The Football

football, cricket, darts, athletics - the lot
Modern Antiquarian
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Re: The Football

Post by Modern Antiquarian » Wed Aug 18, 2010 20:01

Wheatabeat wrote:
And he's still a cock as far as I'm concerned. A massive cock.
edit - think that the "cock" was directed at Redknapp not Bellamy, I'm not sure what 'arry has done for war torn Sierra Leone though.

It's Bono syndrome - eminantly hateable but by any measure has saved more lives and done more concrete good in the world than I could ever hope to. There should be a word for someone like that - its a sort of reverse schadenfreude type feeling - despairing in the good works of people you don't like as it makes your dislike seem petty.

I happened to listen to a bit of talk sport radio this morning before the test match started and their angle was that having Bellamy was an unfair advantage to Cardiff as it made the championship uncompetetive. They seemed to fail to notice that the ability of a few of the premier league clubs' ability to pay any money to get any player makes that league such a level playing field.

It's a bit like crack Talk Sport - they followed up the Bellamy story with Jeremy Kyle frothing at the mouth about dole scroungers, it was a great relief when TMS started but I think I'll tune in again...

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Richard
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Re: The Football

Post by Richard » Wed Aug 18, 2010 20:37

John Arne Riise would agree. Bellamy smashed his legs up with a golf club because Riise was too shy to want to join in doing karaoke. Shit, we'd all be fucked on a night out with Craig Bellamy. The best bit is that Bellamy and Riise just had a bit of a slanging match in the bar, but things cooled down eventually. However he was so angry that Riise wouldn't do the karaoke that he couldn't sleep, so grabbed his golf club, found Riise's hotel room and beat the shit out of him. That's proper mental, that is.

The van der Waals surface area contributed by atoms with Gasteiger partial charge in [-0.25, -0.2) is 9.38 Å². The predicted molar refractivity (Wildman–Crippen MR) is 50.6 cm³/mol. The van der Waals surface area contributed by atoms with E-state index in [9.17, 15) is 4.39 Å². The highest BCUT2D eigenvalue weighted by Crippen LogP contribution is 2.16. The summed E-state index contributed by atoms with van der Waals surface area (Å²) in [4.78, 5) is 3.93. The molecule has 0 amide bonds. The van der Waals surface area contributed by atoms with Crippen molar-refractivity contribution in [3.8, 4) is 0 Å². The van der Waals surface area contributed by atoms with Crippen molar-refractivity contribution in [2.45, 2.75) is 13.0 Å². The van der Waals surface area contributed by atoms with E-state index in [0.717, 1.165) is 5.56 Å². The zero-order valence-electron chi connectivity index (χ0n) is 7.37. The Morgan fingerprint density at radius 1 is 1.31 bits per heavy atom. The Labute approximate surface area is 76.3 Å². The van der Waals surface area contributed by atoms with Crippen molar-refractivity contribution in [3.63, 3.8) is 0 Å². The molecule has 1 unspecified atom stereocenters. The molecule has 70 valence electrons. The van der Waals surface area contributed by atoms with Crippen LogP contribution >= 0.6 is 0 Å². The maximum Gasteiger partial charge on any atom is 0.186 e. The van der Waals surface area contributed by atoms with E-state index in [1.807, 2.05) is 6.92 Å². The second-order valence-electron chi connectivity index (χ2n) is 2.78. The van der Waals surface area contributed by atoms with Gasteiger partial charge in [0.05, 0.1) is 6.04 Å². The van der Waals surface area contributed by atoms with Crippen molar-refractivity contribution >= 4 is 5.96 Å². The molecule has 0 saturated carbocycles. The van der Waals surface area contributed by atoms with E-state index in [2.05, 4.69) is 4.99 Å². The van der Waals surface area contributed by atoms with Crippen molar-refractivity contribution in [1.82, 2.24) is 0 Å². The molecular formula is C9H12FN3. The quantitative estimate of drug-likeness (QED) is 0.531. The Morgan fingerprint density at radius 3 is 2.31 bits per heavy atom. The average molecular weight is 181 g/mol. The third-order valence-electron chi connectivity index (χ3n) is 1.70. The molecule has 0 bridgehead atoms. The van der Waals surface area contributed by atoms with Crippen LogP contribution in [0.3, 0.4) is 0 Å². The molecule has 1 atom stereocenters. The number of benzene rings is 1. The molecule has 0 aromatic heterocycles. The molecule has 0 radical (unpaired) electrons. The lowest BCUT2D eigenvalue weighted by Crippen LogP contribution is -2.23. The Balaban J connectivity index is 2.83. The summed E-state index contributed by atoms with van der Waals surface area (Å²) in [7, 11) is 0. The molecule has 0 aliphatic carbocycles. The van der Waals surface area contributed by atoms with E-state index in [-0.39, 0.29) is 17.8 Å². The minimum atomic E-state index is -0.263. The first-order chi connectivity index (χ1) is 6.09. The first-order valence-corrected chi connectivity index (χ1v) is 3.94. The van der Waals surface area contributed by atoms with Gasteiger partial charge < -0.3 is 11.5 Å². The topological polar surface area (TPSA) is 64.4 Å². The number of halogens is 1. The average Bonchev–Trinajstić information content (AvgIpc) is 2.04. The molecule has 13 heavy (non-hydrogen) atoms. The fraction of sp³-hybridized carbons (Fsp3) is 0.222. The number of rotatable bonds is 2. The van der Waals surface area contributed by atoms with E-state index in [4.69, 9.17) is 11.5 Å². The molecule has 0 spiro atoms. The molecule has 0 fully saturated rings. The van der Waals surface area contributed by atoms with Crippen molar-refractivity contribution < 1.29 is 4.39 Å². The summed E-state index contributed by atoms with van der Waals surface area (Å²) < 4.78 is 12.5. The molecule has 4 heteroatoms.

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Re: The Football

Post by mkgleeds » Wed Aug 18, 2010 20:49

indiansummer wrote:'

it's not quite robbie keane-esque levels of blatant fibbing on the subject, but even so
You mean Robbie's not a lifelong Leeds fan anymore....

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Re: The Football

Post by humblebee » Thu Aug 19, 2010 11:53

Yes yes yes yes yes!
In Love With These Times, In Spite of These Times wrote:And - the story is old, but it goes on - we think of our love of football (and we do still love it, despite its lazily packaged ubiquity spreading it thinner and thinner, which we will refuse to let crush us) and all the truisms that underpin it: loving not just football today, but the rich cultural history of the sport; loving not just the highest tiers of football, but valuing and enjoying it at every level; loving not just your club team or your country, but the wonderful, wide world of international football; loving not just "champagne" football, but admiring defensive, resilient, yes even bus-parking football too; appreciating that football is a game - a game - played (and refereed) by human beings in real time, and that the TV-led obsession with "video evidence" is just as inimical to appreciating it as overdosing on Carling OPTA stats, or those over the age of about 12 wheeling out the good old "deservometer" (the ever-selective "we should have won because we had more possession / we hit the woodwork / their goal was offside / the ref was a homer / because of Blatter and Platini", etc etc); recognising that MK Dons are not a football club; recognising that at the end of the day, real life is still more important (this is quite comforting to dwell on if, to pluck a random example out of the air, your team of choice has just lost 6-1 to Oxford Utd), and that just shouting a lot, being able to dish it out but not take it, and using football as a vehicle for general abuse of the other team / their fans / your own fellow fans / officials is not "passion", or at any rate, not the kind of passion that's worth cultivating. And we realise that actually, only a few of us seem to regard these things as truisms any more, which is probably why we feel so isolated in thinking that football is disappearing swiftly into a swishing cesspit of its own making, soundtracked only by cash tills and verbal abuse (and given that the average afternoon at a game at any level consists of little other than folk hurling the C-word about with abandon, the irony in the fear that vuvuzelas might destroy such a valuable atmosphere is PALPABLE...)